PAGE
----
Mixed martial arts history is young enough that it unfolds before us on the regular. The title of “best ever” or “greatest of all time” gets traded around like a hot potato. Fedor Emelianenko, Anderson Silva, Demetrious Johnson, Georges St-Pierre; they’ve all been labeled as rulers of the sport at some time or another, even though they are mostly contemporaries. When we have more time behind us, we will be able to view things with a more accurate eye. Still, the current king of fighting is hardly in dispute.
Jon Jones is the best. In over a decade as a professional, Jones has only a single blemish on his record, an infamous disqualification in a fight he was handily winning before committing the fight-ending infraction. He may have lost, but no one has legitimately defeated him; only one man — Alexander Gustafsson — has even come close.
A new barrier was cracked last night at UFC 239. For the first time, a Jon Jones’ scorecard-reading led to a bona fide cliffhanger. That was new. For Jones, it should also be a bit unsettling.
By most assumptions, Jones was supposed to blow out Thiago Santos, a 35-year-old who began his UFC career as a welterweight and who was knocked out by submission specialist David Branch just over a year ago. It was a job seemingly made easier after Santos visibly injured his left knee early in the bout. For much of the last 20 minutes, Santos’ knee buckled and wobbled. Despite his compromised base, Santos fired off heat-seeking strikes that did not consistently land, but frequently backed up the champion.
In the chaos, Jones’ vaunted finishing instinct went largely and mysteriously absent. He threw just 90 total strikes in the 25-minutes fight (landing 59) and attempted only a single takedown. And that takedown attempt took place in the first round. Yes, Jones never attempted to put his one-legged opponent on the mat despite evidence of said injury.
That is so out of character for Jones, it nearly boggles the mind. In his decade of dominance, wrestling has been one of his most trusty weapons, so omnipresent that the last time he tried fewer than two takedowns in a bout was against Vladimir Matyushenko in 2010 — and that’s only because he needed just one takedown to win!
Jones is generally a high IQ fighter able to calculate and execute on the fly, but on this night, he failed to exploit the most obvious opening of the bout, and one that should be right in his wheelhouse. Asked to explain the decision, Jones said the answer was simple. He thought he was winning anyway. But then he went on to say that they were playing a “very high-level game of chess,” which only serves to further question his strategy. Yes, Jones is good at many … most …. all facets of fighting, but he is truly outstanding on the ground. And yes, Santos is a striking powerhouse, but he has proven to be susceptible with his submission defense. So wouldn’t it make sense for Jones to match his strength against Santos’ weakness? What gives?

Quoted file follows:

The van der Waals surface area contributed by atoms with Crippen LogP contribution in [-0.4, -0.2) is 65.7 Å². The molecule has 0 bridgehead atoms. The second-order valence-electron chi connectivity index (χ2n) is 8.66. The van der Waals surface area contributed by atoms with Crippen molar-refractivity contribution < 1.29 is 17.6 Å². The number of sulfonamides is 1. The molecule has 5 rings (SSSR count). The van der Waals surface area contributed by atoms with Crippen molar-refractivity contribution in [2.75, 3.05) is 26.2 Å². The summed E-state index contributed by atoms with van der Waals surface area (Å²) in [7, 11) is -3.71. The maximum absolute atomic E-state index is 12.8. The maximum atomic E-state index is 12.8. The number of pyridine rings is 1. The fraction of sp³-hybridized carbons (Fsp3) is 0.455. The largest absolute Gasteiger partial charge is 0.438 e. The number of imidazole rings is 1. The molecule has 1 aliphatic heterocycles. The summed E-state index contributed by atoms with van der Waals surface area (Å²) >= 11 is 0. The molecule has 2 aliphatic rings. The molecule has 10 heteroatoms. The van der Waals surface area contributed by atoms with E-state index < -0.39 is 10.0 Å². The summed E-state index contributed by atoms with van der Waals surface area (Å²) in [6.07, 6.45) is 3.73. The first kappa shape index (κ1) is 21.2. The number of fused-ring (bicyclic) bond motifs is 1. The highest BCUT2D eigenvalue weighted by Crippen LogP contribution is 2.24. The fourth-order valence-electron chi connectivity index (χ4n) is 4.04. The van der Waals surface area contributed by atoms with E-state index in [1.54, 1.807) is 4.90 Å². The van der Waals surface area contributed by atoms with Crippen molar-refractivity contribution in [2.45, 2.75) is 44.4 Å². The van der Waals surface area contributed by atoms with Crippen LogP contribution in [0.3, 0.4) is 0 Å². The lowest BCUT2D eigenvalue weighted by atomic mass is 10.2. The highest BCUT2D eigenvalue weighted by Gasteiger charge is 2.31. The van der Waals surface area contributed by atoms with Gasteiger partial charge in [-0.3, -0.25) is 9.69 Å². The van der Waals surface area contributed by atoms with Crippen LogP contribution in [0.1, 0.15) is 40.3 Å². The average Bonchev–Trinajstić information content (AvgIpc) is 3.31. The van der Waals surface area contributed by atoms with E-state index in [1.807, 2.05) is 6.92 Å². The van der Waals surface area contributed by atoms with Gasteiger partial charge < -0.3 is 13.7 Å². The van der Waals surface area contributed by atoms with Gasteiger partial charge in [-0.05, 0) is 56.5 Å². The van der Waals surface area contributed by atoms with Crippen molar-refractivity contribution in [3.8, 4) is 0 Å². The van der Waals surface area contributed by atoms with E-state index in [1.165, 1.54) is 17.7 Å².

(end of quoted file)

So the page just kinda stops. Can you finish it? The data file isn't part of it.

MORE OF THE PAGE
Here is the thing about Jones: he has always had a thing for beating his opponents at their own game. As a 23-year-old title challenger, he battered the wrecking ball Mauricio Rua. He out-wrestled Chael Sonnen. He made it a point to be the first to take down Daniel Cormier. He out-struck Gustafsson in their rematch.
On one hand, those kinds of wins are statement performances that add to his legacy. On the other, adding degree of difficulty to an already notoriously difficult sport is not always going to be a great idea. In fact, as cool as it is to see when it works out in his favor, it is still simple hubris. He has been good enough to overcome this compulsion every time out, but this one might have been a little too close for comfort.
While Jones still managed to leave the cage with his belt, he didn’t leave unscathed. With his legs battered, he needed the assistance of his brother Chandler and his coach Mike Winkeljohn to make it to the back.
Both in result and in person, the champion looked vulnerable.
UFC 239 had its share of wildness (hello, Jorge Masvidal!) and upsets (Jan Blachowicz channeling his inner left-hook Larry), but seeing Jones hang on by a thread against Santos was as shocking as anything on the card.
Right now, it is impossible to know if this was a onetime lull or if the champion has begun to slide back to the pack, whether it was just an off-night or the start of a trend. Whatever it is, rest assured that the challengers around him have perked up at the sight of it, the king’s stranglehold slipping every so subtly. You only have to look at the deposed GOATs of the past to realize that nothing lasts. Jon Jones’ reign is not over, but for the first time in a long time, we left one of his fights imagining a day where it might be.